Reducing security and surveillance to ones and noughts



Paul Hennings, Director, IP UserGroup, Surrey, UK


Something strange is happening in our ports, harbours, airports and terminals and I am sure that few of us are aware of the revolution which is occurring right here in the UK. We are being watched… not by the police, a security guard or even a camera, but by an array of some of the most sophisticated networked surveillance solutions in the world.

As an organisation that represents more than 100 manufacturers and system solution providers of security and related technology, ‘THE IP PEOPLE’ as we are euphemistically named, are closer than most to the changing technologies which are being employed around the country and across the globe. Our independent technology forum; the IP UserGroup has more that 10,000 members in the UK alone and some 14,000 around the world.

Going digital

It is estimated that every individual in the UK is imaged by CCTV an average of 340 times per day – we are the most watched population in the world and what is more we are being digitised. More and more CCTV, access control and surveillance systems are going digital and what’s more many systems are networked and transmitting our images across the internet; not to be viewed by a voyeuristic ‘Big Brother’ but to ensure that our day to day lives are safer, that theft and arson is reduced and that incidences of terrorism and anti-social behaviour are identified and dealt with. I

n truth we rely upon surveillance technology more and more, not simply to monitor or record images, but to assess, analyse and store material that is vital in the war against crime. Sophisticated integrated surveillance, access control, biometric and intruder alarm systems are now being adopted across the country and the world, many of which are also being considered to enhance Homeland Security, Border Control and Immigration Management functions.

Digitised surveillance and biometric data can now be processed by some jaw-dropping application software, tracking vehicles, property or even individuals, preventing access to sensitive or dangerous areas or even turning off the lights when leaving a building. This in conjunction with all of the mandatory security management requirements, storage, monitoring and retrieval all of which adhere to European and UK standards and current Privacy and Data Protection legislation.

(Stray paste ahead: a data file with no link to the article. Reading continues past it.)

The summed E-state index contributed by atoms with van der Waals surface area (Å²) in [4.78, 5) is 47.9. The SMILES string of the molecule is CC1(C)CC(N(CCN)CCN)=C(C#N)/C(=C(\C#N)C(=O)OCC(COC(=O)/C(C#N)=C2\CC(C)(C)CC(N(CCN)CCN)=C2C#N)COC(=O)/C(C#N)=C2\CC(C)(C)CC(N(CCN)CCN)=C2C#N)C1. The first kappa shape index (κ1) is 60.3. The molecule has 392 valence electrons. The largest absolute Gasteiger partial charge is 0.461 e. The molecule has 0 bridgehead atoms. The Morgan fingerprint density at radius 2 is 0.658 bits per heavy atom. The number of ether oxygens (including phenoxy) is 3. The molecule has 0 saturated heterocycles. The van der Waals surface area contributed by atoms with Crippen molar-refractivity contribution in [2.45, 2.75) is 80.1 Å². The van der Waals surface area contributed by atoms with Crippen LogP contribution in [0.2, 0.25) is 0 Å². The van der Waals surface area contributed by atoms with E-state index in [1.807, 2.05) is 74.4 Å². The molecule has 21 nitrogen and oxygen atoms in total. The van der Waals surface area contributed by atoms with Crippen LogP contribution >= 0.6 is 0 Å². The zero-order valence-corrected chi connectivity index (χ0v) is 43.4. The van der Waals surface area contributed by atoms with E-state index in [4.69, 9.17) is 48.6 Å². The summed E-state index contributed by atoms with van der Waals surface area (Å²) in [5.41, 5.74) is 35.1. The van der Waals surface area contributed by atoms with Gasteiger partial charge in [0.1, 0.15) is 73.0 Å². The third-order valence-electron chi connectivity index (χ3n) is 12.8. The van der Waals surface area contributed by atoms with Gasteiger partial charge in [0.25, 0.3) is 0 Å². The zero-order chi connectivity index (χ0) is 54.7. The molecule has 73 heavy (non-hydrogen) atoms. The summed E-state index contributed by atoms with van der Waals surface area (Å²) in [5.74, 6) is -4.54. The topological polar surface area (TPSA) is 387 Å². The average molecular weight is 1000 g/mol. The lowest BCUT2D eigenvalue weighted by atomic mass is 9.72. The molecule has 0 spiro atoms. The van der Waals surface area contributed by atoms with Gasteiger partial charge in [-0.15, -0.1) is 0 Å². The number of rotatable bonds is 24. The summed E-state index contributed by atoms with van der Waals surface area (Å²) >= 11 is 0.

Port Authorities, the Immigration Service, police, airports and other border control and monitoring establishments are now seeing the benefits of networked surveillance particularly utilising existing network and DSL infrastructure such as a Local or Wide Area Networks and Wireless Technologies. Networked or ‘IP’ based security systems have now been installed across the world from Project Bluebird in Kent to a Port Facility in Norway.

All of these applications rely upon networked digitised surveillance technology much of which interfaces with traditional analogue CCTV cameras and intruder alarm systems protecting existing investment and opening up ‘closed’ systems remote monitoring, storage and data management. The technology is there, the manner in which it is being applied is growing daily and the future of Security and Building Management is TCP/IP – Networked solutions.

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